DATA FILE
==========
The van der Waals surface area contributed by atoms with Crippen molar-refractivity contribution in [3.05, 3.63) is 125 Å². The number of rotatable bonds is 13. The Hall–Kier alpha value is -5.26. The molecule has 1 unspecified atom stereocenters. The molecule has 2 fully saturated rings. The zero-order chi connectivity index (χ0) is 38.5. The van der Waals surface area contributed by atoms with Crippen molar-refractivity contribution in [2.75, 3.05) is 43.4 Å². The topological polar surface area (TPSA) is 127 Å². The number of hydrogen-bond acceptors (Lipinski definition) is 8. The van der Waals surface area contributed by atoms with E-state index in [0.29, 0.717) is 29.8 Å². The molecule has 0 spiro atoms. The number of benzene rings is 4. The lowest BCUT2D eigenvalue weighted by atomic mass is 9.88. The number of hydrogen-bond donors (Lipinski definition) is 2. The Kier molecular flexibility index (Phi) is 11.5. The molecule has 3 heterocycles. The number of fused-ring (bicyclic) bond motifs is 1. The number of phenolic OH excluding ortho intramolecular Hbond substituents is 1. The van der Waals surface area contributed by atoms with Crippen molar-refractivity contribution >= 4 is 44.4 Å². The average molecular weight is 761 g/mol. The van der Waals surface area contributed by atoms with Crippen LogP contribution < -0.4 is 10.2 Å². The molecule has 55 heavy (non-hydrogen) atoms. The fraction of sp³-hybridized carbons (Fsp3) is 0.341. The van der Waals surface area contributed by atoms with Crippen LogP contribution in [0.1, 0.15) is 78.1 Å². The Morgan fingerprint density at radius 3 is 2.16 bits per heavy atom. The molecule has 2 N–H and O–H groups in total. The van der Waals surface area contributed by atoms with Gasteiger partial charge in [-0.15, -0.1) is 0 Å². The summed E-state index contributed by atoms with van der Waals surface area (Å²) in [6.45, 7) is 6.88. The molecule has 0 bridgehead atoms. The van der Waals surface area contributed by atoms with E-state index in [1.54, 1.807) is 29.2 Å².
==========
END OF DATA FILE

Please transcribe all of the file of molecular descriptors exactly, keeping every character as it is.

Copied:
The van der Waals surface area contributed by atoms with Crippen molar-refractivity contribution in [3.05, 3.63) is 125 Å². The number of rotatable bonds is 13. The Hall–Kier alpha value is -5.26. The molecule has 1 unspecified atom stereocenters. The molecule has 2 fully saturated rings. The zero-order chi connectivity index (χ0) is 38.5. The van der Waals surface area contributed by atoms with Crippen molar-refractivity contribution in [2.75, 3.05) is 43.4 Å². The topological polar surface area (TPSA) is 127 Å². The number of hydrogen-bond acceptors (Lipinski definition) is 8. The van der Waals surface area contributed by atoms with E-state index in [0.29, 0.717) is 29.8 Å². The molecule has 0 spiro atoms. The number of benzene rings is 4. The lowest BCUT2D eigenvalue weighted by atomic mass is 9.88. The number of hydrogen-bond donors (Lipinski definition) is 2. The Kier molecular flexibility index (Phi) is 11.5. The molecule has 3 heterocycles. The number of fused-ring (bicyclic) bond motifs is 1. The number of phenolic OH excluding ortho intramolecular Hbond substituents is 1. The van der Waals surface area contributed by atoms with Crippen molar-refractivity contribution >= 4 is 44.4 Å². The average molecular weight is 761 g/mol. The van der Waals surface area contributed by atoms with Crippen LogP contribution < -0.4 is 10.2 Å². The molecule has 55 heavy (non-hydrogen) atoms. The fraction of sp³-hybridized carbons (Fsp3) is 0.341. The van der Waals surface area contributed by atoms with Crippen LogP contribution in [0.1, 0.15) is 78.1 Å². The Morgan fingerprint density at radius 3 is 2.16 bits per heavy atom. The molecule has 2 N–H and O–H groups in total. The van der Waals surface area contributed by atoms with Gasteiger partial charge in [-0.15, -0.1) is 0 Å². The summed E-state index contributed by atoms with van der Waals surface area (Å²) in [6.45, 7) is 6.88. The molecule has 0 bridgehead atoms. The van der Waals surface area contributed by atoms with E-state index in [1.54, 1.807) is 29.2 Å².